*seed*. In this case the commitments can be generated by the receiver to check the input-wire labels.

_{i}
The protocol also includes input commitments, which are a set of commitments of
the actual input bits; and commitment equality proofs, which prove that each
input value in the evaluated circuit is equal to the value committed in the
corresponding input commitments. These proofs are encrypted using k

_{i}in order to hide them from the receiver in the check circuits.

__Step 2: Reducing the number of garbled circuits__

To reduce
the number of garbled circuits in the above protocol, we use only t circuits
and instead of checking a fraction of them, we check a random subset. If all
evaluated circuits output the same bit, then the probability of cheating is 2

^{-t}since the sender has to guess the exact circuits chosen for checking and evaluation. However if some of the evaluated circuits output different bits, it implies that the sender is malicious. In this case, we want the receiver to be able to recover the sender’s input and compute the output itself.
For
simplicity we assume that the circuit the players use has only one output wire
and that the sender has only one input bit. Then a high level overview is as
follows:

As we
discussed before, the sender’s input wire labels are commitments to the actual
values. Say we use El Gamal commitment in a group G with generator g where DDH
is hard. Then let EGCommit(h; b, r) = (g

^{r}, h^{r}g^{b}).
Then in our
protocol, the sender picks w, sends h=g

^{w}to the receiver and sets the labels of the input wires in the i^{th}garbled circuit to be EGCommit(h; 0, r_{i,0}) and (h; 1, r_{i,1}). Next the sender picks at random w_{0}, w_{1}such that w = w_{0}+ w_{1}and sends h_{0}= g^{w0}and h_{1}= g^{w1}. Additionally for the i^{th}circuit, he sends*output recovery commitments*h_{0}g^{li,0 }and h_{1}g^{li,1}, where l_{i,0}and l_{i,1}are chosen at random. Then the output wire labels of the circuit are set as l_{i,0}and l_{i,1}corresponding to 0 and 1 respectively.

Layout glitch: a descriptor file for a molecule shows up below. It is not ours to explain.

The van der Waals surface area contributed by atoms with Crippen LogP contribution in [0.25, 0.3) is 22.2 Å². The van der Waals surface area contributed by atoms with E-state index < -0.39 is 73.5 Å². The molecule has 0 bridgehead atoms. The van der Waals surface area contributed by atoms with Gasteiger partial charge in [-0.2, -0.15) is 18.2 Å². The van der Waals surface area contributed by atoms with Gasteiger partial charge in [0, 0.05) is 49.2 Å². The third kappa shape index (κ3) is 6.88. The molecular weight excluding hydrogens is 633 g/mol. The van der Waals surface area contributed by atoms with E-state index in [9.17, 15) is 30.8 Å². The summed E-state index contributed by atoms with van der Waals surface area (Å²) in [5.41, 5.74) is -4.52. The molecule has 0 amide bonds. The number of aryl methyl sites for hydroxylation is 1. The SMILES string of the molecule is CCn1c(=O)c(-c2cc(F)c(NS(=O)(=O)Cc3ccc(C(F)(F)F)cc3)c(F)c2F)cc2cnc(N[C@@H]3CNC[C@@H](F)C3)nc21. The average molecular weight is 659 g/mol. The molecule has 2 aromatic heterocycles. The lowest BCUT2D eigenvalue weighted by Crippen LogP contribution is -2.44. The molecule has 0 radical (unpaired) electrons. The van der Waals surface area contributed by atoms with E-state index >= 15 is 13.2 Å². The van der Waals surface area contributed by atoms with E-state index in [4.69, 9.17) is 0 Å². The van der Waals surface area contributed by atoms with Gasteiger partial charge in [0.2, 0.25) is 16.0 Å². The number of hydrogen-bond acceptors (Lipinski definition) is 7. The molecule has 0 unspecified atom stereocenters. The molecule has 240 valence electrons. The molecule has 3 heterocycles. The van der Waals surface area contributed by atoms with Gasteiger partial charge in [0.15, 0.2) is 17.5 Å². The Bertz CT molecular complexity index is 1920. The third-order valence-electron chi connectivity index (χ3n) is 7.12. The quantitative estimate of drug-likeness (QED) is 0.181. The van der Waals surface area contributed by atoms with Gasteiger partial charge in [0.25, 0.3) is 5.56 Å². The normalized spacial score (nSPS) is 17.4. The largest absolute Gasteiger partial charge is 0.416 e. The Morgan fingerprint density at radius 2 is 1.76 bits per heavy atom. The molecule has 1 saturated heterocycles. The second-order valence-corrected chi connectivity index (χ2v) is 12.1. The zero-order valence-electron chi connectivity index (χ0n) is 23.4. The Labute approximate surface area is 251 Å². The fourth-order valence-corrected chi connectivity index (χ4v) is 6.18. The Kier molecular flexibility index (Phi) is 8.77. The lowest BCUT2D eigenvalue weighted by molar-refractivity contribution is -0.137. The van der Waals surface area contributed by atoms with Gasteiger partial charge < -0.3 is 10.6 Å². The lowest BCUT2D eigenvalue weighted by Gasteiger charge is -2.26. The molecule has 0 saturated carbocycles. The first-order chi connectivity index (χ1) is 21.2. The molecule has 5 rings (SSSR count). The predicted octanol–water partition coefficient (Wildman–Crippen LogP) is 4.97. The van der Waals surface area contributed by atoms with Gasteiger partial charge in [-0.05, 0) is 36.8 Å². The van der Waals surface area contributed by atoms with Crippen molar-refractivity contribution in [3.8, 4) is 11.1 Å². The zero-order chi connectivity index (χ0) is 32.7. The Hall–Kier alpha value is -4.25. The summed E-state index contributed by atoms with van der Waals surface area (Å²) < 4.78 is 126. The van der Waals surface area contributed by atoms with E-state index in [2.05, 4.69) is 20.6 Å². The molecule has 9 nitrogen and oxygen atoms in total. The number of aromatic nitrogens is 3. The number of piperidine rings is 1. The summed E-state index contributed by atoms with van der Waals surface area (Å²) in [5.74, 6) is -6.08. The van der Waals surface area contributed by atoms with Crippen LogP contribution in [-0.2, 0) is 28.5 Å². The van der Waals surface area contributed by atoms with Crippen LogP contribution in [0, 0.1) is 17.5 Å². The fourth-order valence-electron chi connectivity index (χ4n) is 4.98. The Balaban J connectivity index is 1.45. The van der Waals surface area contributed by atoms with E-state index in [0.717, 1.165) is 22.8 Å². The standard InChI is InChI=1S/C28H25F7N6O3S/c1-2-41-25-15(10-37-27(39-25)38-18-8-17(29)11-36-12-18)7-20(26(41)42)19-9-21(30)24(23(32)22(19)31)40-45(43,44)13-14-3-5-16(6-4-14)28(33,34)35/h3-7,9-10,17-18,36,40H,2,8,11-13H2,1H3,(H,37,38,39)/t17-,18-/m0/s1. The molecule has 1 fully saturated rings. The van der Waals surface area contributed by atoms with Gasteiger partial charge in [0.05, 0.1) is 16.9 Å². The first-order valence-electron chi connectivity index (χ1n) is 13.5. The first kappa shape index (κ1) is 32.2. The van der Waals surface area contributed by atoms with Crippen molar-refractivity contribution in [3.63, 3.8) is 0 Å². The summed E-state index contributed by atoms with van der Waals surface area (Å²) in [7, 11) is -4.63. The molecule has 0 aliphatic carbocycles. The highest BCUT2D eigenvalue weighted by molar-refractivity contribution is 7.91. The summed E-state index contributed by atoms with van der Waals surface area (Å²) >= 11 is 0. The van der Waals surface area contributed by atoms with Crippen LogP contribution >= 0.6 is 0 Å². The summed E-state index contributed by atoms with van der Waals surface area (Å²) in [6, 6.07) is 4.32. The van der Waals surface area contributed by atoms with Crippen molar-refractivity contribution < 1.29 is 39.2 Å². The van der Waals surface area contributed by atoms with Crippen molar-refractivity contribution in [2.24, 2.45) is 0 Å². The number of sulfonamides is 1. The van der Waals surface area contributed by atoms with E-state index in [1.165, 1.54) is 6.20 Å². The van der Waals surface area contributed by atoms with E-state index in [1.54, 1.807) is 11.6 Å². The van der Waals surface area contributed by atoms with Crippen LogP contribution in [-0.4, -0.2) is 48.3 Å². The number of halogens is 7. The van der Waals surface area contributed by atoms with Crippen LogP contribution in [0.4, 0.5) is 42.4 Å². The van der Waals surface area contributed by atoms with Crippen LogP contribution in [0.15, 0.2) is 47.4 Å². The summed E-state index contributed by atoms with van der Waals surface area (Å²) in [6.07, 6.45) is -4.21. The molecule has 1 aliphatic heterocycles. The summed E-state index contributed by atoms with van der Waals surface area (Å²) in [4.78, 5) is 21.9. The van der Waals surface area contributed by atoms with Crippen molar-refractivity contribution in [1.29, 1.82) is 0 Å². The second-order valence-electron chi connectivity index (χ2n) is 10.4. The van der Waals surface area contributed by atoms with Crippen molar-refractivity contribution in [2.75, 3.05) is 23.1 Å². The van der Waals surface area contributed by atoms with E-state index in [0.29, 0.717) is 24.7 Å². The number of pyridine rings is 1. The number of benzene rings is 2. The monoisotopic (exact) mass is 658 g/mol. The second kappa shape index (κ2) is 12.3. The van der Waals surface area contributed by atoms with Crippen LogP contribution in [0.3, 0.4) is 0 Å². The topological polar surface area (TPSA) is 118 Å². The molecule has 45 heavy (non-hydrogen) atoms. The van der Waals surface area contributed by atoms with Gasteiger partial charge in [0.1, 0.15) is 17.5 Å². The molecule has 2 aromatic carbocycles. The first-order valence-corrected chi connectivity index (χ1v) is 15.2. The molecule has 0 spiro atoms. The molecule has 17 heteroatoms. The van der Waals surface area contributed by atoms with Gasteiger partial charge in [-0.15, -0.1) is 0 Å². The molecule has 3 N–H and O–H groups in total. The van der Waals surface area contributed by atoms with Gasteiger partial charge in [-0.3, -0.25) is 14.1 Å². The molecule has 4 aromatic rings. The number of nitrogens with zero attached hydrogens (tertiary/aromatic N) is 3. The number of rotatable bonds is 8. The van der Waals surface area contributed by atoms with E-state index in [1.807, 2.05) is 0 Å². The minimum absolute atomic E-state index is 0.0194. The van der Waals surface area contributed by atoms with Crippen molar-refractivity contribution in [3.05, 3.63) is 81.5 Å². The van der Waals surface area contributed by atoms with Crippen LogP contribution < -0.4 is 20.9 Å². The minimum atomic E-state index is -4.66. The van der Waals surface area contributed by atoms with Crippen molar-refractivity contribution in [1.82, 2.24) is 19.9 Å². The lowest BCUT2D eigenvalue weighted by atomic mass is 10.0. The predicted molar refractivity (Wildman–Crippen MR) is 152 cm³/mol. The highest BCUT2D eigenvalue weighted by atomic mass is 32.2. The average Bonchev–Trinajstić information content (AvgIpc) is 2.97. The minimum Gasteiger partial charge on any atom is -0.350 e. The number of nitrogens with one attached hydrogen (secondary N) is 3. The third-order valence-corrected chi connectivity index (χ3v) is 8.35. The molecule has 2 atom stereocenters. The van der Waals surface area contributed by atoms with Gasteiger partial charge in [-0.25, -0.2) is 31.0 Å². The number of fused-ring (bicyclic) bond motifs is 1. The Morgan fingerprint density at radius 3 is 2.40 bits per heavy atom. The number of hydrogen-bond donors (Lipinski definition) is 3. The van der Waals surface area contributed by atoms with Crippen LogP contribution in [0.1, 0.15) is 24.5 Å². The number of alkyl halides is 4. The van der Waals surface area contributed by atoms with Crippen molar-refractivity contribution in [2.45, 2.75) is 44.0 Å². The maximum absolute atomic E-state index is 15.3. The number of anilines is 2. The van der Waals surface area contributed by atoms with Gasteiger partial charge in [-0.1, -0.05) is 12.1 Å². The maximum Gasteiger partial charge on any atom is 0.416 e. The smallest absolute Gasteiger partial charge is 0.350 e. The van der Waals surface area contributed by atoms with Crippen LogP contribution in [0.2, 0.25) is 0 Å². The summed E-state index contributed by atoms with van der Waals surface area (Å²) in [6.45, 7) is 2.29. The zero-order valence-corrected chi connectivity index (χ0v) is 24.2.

In the
cut-and-choose stage:

- If
the receiver chooses to check the circuit it receives
*seed*and recovers the output wire labels. It can then verify the output recovery commitments._{i} - If
he chooses to evaluate, he additionally receives w
_{0}+ l_{i,0}and w_{1}+ l_{i,1}(from the sender, encrypted under k_{i}). The receiver then verifies the consistency of these values with the output recovery commitments by raising g to these values. If they turn out inconsistent, he aborts. Else, he also checks that the earlier commitment of the computed output l_{i,b }was valid. If so, he marks the circuit as semi-trusted.

At the end
of the evaluation, the receiver is left with either the same output from all
semi-trusted circuits, or two outputs from at least two semi-trusted circuits.

__Case 1: Same output from all__– Since with probability 2

^{-t}at least one good evaluated circuit exists (to manipulate, the sender will have to guess the exact evaluation set), this implies that the output is correct.

__Case 2: Two circuits with different output__– The receiver initiates the

*cheating recovery process*. Say one of the semi-trusted circuits outputs 0 and the other outputs 1. From the first circuit the receiver gets l

_{i,0}and from the sender’s previous message, w

_{0}+ l

_{i,0}. Hence he can recover w

_{0}. Similarly from the second circuit he can recover w

_{1}. Given w = w

_{0}+ w

_{1}, he can decrypt the input-commitments and recover the sender’s input. Note that if the sender was honest, all the circuits would give the same output and the receiver would only be able to compute w

_{0}or w

_{1}and not both. For more than one output wire, different w

_{0}w

_{1}are chosen for each, thus the receiver learns one value from each pair.

This
completes our description of non-interactive secure computation based on the
cut-and-choose paradigm.

__REFERENCE__
Arash Afshar, Payman Mohassel, Benny Pinkas, Ben Riva. Non-Interactive
Secure Computation Based on Cut-and-Choose.

*EUROCRYPT 2014*